We are all in the same boat, learning to weather the storm called the coronavirus pandemic. Passing hours at a stretch at home, working and doing chores, is not that easy. Ergo, we are finding ourselves having bouts of stress and anxiety. Being engulfed with uncertainty and constant overthinking are some other side effects of these testing times. It can be difficult to get through the day at times. People are facing issues such as lack of sleep and motivation as well as problems with digestion and skin and hair issues, among others. Feeling burdened with other people’s expectations and comparing oneself with happy faces on social media are also leading to pessimistic thoughts. So, we need to take a break and practise self-care.
Self-care can mean different things for different people. It can mean working out, nourishing the body with healthy food, pampering the skin with home remedies and face masks, mindfulness, listening to music, reading books, setting achievable goals and other such activities. The purpose is to feel better by listening to what one’s mind and body needs.
Today, health is one of the top priorities for all, be it mental health or physical health. Self-care is a necessary human activity which is under our control. We all need to take out time from our busy schedules for self-care. A sense of realisation will come only when we start to follow a good schedule which includes self-time or ‘me time’ for at least an hour in a day, suggests Dr Priya Kaul, spiritual life coach and hope creator. She elaborates, “Post getting up in the morning, one should have some ‘me time’, sit in the balcony, and connect with nature and the greenery around. All this time is essential and helps one to relax and rejuvenate.”
“Always give importance to the small things which one tends to ignore on a daily basis, it is an important factor during self-care. One should let their heart speak and the best way to do it is by often conversing with someone whom they are close to and can connect with.
Also punctuate the day with mini-meditation. Be aware of one’s thoughts and feelings, the sensations happening in one’s body,” Dr Kaul advises further.
“The focus should be on spiritual, mental and physical self-care to live a productive life and experience inner peace and contentment,” believes spiritual coach ModMonk Anshul, adding that it is not difficult to integrate small changes and self-care activities over a period to create moments of peace in modern life and can be done in various ways. ModMonk Anshul suggests:
(a) Create space for spiritual development in everyday life, and start by taking out 10 minutes daily to introspect and observe oneself non-judgmentally. Also, meditate.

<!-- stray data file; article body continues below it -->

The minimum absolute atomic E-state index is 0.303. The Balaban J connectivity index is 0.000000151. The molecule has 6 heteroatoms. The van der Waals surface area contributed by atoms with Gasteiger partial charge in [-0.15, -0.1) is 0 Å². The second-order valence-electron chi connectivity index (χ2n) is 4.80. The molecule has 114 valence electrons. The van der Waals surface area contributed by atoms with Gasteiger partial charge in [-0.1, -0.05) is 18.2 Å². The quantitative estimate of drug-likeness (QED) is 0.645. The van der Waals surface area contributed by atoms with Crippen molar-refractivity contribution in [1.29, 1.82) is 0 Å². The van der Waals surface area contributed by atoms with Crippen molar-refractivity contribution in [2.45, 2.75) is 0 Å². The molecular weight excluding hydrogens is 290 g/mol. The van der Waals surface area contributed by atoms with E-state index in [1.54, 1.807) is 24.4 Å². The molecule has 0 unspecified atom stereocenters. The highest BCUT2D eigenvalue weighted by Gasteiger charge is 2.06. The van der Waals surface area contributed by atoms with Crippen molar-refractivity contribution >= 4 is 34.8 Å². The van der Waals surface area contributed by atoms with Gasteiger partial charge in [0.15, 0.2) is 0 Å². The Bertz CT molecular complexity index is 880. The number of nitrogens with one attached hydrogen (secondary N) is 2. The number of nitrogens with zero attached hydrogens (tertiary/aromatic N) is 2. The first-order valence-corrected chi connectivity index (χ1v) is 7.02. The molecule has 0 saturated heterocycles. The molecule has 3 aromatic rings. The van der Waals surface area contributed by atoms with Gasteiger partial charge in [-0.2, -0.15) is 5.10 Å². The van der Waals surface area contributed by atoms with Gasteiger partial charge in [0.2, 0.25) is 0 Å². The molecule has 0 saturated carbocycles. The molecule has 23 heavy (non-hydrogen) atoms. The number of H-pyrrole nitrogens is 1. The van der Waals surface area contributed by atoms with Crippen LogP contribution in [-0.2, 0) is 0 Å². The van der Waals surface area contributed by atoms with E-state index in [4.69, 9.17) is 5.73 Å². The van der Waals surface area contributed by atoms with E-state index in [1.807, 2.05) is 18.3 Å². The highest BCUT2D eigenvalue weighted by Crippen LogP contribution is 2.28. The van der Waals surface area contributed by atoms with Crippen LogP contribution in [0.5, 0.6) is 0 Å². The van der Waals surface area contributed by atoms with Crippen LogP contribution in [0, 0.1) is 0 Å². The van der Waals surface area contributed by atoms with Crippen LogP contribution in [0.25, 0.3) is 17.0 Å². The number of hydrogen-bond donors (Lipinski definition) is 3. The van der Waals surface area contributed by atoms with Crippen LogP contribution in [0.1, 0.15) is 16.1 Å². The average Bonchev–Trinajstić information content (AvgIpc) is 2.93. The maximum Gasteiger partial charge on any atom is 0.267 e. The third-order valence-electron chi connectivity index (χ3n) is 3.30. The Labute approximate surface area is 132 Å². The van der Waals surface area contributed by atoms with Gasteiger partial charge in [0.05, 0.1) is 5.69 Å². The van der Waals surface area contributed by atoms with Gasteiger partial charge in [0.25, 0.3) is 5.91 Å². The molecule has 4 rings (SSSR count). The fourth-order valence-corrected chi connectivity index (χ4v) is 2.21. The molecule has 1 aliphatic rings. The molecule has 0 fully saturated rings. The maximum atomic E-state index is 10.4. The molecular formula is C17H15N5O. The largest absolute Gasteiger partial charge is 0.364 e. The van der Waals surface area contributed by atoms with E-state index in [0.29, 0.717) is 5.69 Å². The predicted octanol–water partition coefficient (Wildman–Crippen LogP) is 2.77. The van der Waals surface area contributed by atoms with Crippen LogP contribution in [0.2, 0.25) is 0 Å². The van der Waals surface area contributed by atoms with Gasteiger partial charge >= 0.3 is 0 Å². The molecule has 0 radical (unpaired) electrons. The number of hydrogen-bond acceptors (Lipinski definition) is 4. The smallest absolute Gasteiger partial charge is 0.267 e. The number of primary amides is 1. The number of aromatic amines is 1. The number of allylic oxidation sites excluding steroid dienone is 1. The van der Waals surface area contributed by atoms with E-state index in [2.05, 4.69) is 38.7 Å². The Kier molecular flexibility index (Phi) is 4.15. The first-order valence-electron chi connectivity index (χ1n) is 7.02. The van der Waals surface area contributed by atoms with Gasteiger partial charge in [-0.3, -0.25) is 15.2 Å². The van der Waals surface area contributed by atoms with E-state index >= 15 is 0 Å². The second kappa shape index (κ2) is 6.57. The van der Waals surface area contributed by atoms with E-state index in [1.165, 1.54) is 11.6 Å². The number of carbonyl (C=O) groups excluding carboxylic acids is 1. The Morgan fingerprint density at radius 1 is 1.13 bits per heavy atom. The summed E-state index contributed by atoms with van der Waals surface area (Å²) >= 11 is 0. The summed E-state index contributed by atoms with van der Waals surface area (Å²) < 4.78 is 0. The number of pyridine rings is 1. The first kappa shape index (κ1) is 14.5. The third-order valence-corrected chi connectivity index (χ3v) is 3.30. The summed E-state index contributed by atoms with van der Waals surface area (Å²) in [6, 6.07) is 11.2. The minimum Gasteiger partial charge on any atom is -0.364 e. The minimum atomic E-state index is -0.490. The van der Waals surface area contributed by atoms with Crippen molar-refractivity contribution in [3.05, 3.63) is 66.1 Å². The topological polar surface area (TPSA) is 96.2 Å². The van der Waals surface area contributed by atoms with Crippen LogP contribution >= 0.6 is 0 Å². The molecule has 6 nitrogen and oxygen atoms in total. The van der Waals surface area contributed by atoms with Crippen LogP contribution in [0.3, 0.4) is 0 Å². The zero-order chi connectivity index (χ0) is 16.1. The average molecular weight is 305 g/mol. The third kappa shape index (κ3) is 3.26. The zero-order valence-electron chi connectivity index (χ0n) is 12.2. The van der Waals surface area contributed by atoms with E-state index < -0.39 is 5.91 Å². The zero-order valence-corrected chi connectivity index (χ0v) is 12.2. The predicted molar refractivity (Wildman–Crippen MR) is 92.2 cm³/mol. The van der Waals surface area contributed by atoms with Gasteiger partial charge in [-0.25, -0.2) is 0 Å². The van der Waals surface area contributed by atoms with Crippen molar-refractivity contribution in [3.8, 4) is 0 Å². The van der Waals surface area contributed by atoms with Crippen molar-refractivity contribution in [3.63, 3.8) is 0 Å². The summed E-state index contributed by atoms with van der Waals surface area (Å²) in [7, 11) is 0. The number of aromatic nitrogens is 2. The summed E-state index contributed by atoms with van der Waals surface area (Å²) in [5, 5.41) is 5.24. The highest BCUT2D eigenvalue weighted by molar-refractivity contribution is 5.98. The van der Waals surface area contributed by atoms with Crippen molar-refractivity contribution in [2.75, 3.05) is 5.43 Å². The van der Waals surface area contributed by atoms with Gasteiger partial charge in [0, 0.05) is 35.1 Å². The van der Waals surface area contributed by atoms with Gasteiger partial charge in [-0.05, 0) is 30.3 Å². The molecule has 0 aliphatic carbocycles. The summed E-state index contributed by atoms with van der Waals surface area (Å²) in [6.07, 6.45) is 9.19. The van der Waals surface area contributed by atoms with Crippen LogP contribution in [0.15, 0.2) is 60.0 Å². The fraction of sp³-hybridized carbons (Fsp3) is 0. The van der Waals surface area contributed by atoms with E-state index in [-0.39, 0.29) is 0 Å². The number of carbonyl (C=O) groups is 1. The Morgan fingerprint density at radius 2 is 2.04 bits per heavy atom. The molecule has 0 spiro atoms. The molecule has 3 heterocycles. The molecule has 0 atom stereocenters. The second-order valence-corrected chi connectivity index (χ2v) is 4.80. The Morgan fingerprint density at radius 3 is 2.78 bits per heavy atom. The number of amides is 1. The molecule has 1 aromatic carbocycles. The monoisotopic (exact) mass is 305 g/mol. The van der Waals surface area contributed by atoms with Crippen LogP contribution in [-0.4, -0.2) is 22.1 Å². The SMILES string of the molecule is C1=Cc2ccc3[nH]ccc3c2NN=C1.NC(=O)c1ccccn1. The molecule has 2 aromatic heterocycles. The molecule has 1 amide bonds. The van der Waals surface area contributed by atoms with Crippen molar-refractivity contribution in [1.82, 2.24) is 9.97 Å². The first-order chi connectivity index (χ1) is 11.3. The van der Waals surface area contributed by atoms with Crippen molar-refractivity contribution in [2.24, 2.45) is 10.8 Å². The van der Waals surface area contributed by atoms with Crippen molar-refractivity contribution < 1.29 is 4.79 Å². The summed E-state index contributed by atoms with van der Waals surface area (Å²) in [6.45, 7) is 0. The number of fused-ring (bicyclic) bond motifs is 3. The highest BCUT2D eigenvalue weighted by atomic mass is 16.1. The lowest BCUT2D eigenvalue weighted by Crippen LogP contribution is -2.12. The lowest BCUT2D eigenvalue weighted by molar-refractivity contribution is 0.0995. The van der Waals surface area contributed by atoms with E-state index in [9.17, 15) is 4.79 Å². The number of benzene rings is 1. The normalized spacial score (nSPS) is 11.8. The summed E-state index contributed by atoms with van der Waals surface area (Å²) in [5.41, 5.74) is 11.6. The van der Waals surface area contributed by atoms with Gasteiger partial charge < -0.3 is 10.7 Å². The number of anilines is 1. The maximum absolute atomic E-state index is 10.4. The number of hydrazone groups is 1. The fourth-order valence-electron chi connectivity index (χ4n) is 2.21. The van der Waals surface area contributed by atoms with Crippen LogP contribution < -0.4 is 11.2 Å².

(b) Practice silence for 10 minutes a day. The maximum energy is lost while speaking. So practising silence can nurture calmness which helps in mental reaction management and in dealing with anxiety and depression.
(c) Express gratitude to oneself every day. We often forget to be grateful to our bodies for functioning well. The cells in our bodies have cell memory and they react to the way we treat them over a period. If they are treated with love and appreciation, they heal and help to maintain good physical health.
(d) It might sound simple, but reading good books which help one open their mind and bring down the walls of preconceived notions and ideas can help one grow as a person. Now more than ever before, we’re thinking about how we live, how we eat and how we work. Our minds and bodies are the machines that run our lives and we have to ensure we give them fuel by working out, eating well, sleeping well and staying happy, opines Sarvesh Shashi, the founder of Sarva and Diva Yoga. He adds, “While the recipe for wellness might differ from person to person, I swear by yoga and have had the opportunity to help a lot of other people with it too.” By yoga, what he means is a lifestyle and a way of listening to one’s body and mind. It also includes training the mind to focus on one’s breath and control every feeling in the body with the breath. Shashi shares a quick tip, “If one is feeling anxious or restless, close the eyes and take a deep breath in. Hold it for a few seconds and sigh it out. One will notice feeling a tad calmer. Repeat this a few more times and notice the difference. Now imagine feeling like this every day. That’s yoga.”